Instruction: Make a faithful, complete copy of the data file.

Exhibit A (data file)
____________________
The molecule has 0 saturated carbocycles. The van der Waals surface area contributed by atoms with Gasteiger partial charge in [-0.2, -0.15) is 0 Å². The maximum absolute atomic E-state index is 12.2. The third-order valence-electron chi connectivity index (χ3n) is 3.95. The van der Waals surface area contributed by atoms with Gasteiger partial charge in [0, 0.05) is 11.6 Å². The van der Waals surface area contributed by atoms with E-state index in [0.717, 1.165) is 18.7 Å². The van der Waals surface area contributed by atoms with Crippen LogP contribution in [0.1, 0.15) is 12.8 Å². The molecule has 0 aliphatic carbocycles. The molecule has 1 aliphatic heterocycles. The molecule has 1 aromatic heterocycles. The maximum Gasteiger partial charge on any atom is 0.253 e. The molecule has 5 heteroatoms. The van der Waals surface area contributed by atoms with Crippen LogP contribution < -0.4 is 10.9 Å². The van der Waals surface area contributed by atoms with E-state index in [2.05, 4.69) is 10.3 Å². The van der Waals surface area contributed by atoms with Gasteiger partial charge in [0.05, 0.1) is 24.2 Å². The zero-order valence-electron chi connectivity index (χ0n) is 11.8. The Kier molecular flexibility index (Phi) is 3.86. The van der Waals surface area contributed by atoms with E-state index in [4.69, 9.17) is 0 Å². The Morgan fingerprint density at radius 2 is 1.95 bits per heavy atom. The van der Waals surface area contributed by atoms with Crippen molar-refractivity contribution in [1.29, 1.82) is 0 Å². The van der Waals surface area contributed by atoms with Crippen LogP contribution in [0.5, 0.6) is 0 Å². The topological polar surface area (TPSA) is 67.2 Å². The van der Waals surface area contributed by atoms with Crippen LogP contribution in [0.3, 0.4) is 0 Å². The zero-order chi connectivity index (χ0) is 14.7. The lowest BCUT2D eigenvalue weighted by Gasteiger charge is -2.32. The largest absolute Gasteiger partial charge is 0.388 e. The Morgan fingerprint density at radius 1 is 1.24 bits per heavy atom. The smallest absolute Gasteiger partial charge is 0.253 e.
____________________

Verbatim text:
The molecule has 0 saturated carbocycles. The van der Waals surface area contributed by atoms with Gasteiger partial charge in [-0.2, -0.15) is 0 Å². The maximum absolute atomic E-state index is 12.2. The third-order valence-electron chi connectivity index (χ3n) is 3.95. The van der Waals surface area contributed by atoms with Gasteiger partial charge in [0, 0.05) is 11.6 Å². The van der Waals surface area contributed by atoms with E-state index in [0.717, 1.165) is 18.7 Å². The van der Waals surface area contributed by atoms with Crippen LogP contribution in [0.1, 0.15) is 12.8 Å². The molecule has 0 aliphatic carbocycles. The molecule has 1 aliphatic heterocycles. The molecule has 1 aromatic heterocycles. The maximum Gasteiger partial charge on any atom is 0.253 e. The molecule has 5 heteroatoms. The van der Waals surface area contributed by atoms with Crippen LogP contribution < -0.4 is 10.9 Å². The van der Waals surface area contributed by atoms with E-state index in [2.05, 4.69) is 10.3 Å². The van der Waals surface area contributed by atoms with Gasteiger partial charge in [0.05, 0.1) is 24.2 Å². The zero-order valence-electron chi connectivity index (χ0n) is 11.8. The Kier molecular flexibility index (Phi) is 3.86. The van der Waals surface area contributed by atoms with E-state index in [4.69, 9.17) is 0 Å². The Morgan fingerprint density at radius 2 is 1.95 bits per heavy atom. The van der Waals surface area contributed by atoms with Crippen molar-refractivity contribution in [1.29, 1.82) is 0 Å². The van der Waals surface area contributed by atoms with Crippen LogP contribution in [0.5, 0.6) is 0 Å². The topological polar surface area (TPSA) is 67.2 Å². The van der Waals surface area contributed by atoms with Crippen LogP contribution in [0.3, 0.4) is 0 Å². The zero-order chi connectivity index (χ0) is 14.7. The lowest BCUT2D eigenvalue weighted by Gasteiger charge is -2.32. The largest absolute Gasteiger partial charge is 0.388 e. The Morgan fingerprint density at radius 1 is 1.24 bits per heavy atom. The smallest absolute Gasteiger partial charge is 0.253 e.